5 reasons Seahawks fans should be excited about Ryan Grubb's offense

New Seahawks offensive coordinator spoke to the media on Monday and had some really encouraging comments about the offense.
Seattle Seahawks offensive coordinator Ryan Grubb
Seattle Seahawks offensive coordinator Ryan Grubb / Steph Chambers/GettyImages
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New Seattle Seahawks offensive coordinator Ryan Grubb met with the media following Monday’s OTA session. The offensive coordinator position has been sort of a revolving door for Seattle in the last several years. Following Darrell Bevell’s tenure from 2011-2017, neither of his two successors lasted more than three years.

Fast forward to today and the Seahawks sport an all-new coaching staff altogether. Former offensive coordinator Shane Waldron accepted the offensive coordinator role in Chicago following a frustrating season in Seattle in 2023. It was time for a change, probably beneficial to both sides.

Seattle made waves with two major coaching hires this offseason, including luring former Washington Huskies’ offensive coordinator Ryan Grubb away from the University of Alabama. Grubb led the Huskies to the College Football Playoff championship game behind one of the best offenses in the country. Working with head coach and defensive guru Mike Macdonald, Grubb should have full and total control of an offense capable of being very explosive in 2024.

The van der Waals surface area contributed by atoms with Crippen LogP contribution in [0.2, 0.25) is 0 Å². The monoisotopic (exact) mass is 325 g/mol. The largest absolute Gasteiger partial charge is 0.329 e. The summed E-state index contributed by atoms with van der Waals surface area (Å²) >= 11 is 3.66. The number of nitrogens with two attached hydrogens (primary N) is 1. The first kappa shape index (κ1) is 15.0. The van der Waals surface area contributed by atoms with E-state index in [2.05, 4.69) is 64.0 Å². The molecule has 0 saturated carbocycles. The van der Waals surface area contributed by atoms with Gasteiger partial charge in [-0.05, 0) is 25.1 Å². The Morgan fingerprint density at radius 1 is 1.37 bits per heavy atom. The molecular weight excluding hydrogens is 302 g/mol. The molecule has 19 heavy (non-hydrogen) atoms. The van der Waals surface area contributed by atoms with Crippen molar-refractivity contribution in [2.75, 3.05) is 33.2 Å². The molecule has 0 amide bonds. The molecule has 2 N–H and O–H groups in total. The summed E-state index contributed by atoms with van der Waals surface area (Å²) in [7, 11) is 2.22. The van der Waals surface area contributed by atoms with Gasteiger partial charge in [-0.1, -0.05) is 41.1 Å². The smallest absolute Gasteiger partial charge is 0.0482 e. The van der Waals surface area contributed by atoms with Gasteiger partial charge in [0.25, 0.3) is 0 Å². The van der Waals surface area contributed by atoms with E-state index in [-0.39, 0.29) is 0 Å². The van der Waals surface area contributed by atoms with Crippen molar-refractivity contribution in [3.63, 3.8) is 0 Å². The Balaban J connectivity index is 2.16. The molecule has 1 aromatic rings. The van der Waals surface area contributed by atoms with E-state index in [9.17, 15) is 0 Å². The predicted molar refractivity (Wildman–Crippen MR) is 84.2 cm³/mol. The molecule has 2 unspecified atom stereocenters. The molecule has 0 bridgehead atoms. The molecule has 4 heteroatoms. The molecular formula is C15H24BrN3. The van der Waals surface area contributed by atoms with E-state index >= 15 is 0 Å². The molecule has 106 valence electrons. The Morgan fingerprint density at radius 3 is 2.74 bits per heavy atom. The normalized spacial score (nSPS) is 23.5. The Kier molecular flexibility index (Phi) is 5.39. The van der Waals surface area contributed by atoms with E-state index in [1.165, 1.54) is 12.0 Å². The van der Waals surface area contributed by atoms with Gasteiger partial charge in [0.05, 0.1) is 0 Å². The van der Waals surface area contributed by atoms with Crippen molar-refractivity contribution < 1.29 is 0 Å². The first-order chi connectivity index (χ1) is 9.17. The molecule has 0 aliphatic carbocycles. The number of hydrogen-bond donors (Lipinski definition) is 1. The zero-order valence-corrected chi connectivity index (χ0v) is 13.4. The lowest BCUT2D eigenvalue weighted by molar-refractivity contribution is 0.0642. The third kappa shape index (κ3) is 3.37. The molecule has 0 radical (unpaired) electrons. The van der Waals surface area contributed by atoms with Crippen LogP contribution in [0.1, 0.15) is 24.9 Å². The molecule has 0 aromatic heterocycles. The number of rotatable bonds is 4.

Five reasons to be excited following Seattle Seahawks offensive coordinator Ryan Grubb's recent comments

No. 1 - Grubb plans on implementing "explosive, confusing" offense in Seattle

After being asked what traits his offense with the Seahawks may have, Grubb started by saying his philosophy "grows and evolves every year", which is refreshing to hear as a fan after watching offensive coordinators start to get stale fairly quickly. Another tidbit Grubb mentioned was planning an offensive scheme for utilizing the talent the Seahawks have. This is another encouraging comment, as it seemed prior offensive coordinators remained stubborn in their schemes and game plans, even if they didn't fit the personnel.

Grubb mentioned the run-pass balance, something that I consider to be one of Shane Waldron's biggest flaws over the last two seasons. Being able to recognize when to use the run game to open up the passing game, or vice versa, is the difference between a good play-caller and a great play-caller. Grubb did shout out both Ken Walker and Zach Charbonnet by name and emphasized he wanted to remain a physical team on the ground while at the same time being "explosive, confusing" to opposing defenses.